Martin Luther King, Jr. seemed to be utilizing this mantra when he, realizing it would not happen in his life time, still dreamed of his own children playing with the children of his white neighbors as equals in dignity and opportunity. Can we say the same for Colin Kaepernick? It seems safe to assume that he put his career in serious jeopardy by “taking a knee.” Kapernick took a knee to direct people’s minds to the persistent inequity with which black people continue to endure in the land of the free.

Tim Tebow loved to take a knee. It’s hardly possible to imagine him without visualizing him on one knee. He took a knee to point attention to the “big man” in the sky. If it were not for that reason, why do it publicly? I don’t recall him kneeling during the Anthem, but should it matter? Both are attempting to point attention to where they feel it needs to be.

The difference is that we can all see the people to whom Kaepernick attempted to turn our collective attention. We don’t need to take anyone’s word for it. Sky Daddy has yet to come out of hiding yet society seems to pine and sappily ahhh when an athlete takes a penitent knee. It’s not only Tebow. Many athletes of every ethnicity do the same.

Like those who went before him, Kaepernick utilized his platform of athletic popularity to plant a tree. Today, athletes take knees during the National Anthem with some regularity. None of them risk their career and their reputations seem to recover well-enough. They bask in a shade under which their predecessors only dreamed.

What is the National Anthem? It is a poem put to music and adopted as a theme for the United States of America. It celebrates the grim nature of war if fought for a just cause. It celebrates a red, white, and blue fabric and the freedom from oppression for which it stands. It honors free and brave individuals who give their lives for collective emancipation.

Where we should honor the principles and ideals for which it stands, in this country our co-dependent relationship with an idol of billowing fabric too often supersedes the republic for which it stands. Many people in my circle who seemed incredibly offended by the passive, kneeling activism of Kaepernick and his disrespect toward the Stars and Stripes were reluctant or even obstinate in condemning the Capitol storming of January 6, 2020. Somehow, for them, the fabric of the flag and the F.S. Keys poem set to music are sacrosanct while the institutions and civic rites for which they stand are easily anathematized. Even by riled protestors waving the same flag in insurrection upon the floor of our congress.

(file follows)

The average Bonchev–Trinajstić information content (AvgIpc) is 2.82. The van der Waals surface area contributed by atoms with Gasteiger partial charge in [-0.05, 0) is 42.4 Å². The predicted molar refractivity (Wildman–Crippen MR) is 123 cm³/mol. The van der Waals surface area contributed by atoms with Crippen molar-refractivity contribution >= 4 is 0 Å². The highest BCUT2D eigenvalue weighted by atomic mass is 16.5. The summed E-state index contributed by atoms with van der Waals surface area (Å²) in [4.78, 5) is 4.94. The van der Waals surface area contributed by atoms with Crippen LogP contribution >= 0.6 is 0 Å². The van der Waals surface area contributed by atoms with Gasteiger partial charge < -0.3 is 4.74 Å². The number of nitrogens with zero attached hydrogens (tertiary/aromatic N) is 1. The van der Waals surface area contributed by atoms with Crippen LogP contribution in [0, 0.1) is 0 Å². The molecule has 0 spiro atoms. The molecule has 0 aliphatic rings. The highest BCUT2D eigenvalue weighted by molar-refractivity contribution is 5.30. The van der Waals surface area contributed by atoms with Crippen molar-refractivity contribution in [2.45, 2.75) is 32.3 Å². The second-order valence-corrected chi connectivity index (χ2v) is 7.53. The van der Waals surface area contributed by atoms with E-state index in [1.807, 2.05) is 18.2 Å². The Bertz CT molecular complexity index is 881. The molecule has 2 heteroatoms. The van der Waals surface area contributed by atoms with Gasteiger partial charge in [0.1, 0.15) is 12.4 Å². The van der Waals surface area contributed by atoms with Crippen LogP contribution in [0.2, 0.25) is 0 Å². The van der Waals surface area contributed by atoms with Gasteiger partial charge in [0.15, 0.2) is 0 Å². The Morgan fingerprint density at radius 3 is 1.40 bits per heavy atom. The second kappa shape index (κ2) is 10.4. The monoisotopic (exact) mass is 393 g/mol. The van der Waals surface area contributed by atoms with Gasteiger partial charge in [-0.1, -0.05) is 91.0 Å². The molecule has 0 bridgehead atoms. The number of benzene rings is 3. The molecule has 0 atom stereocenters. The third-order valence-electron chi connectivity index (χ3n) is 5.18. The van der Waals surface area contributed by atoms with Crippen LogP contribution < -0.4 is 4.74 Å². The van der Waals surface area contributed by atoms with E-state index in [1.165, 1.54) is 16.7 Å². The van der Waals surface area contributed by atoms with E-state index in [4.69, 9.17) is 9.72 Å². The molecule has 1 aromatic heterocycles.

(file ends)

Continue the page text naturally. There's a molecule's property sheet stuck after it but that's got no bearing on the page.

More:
Abraham Lincoln said, “Fellow-citizens, we cannot escape history. We of this Congress and this administration, will be remembered in spite of ourselves. No personal significance, or insignificance, and spare one or another of us. The fiery trial through which we pass, will light us down, in honor or dishonor, to the latest generation.”

“In giving freedom to the slave, we assure freedom to the free—honorable alike in what we give, and what we preserve. We shall nobly save, or meanly lose, the last best, hope of the earth.”

We can’t see the future but we have a clear view of the past and growing clarity of the present. Kierkegaard reminded us that, though we live our lives forward, we can only understand it backwards. Like Lincoln, the Black 14, and Colin Kaepernick, we don’t know the future. We can’t see it. We can only hope for it and strive to bring it into being. Whether on our feet or on our knees, it is our hearts that must learn empathy and our minds that must endure the painful struggle of understanding. We hope to see a tree, we hope to bask in its shade. I hope that we can find the shade as one people. I hope for a day when sports can be about the competition because, perhaps through sports, we will have arrived at a place dreamed of by those ahead of their time.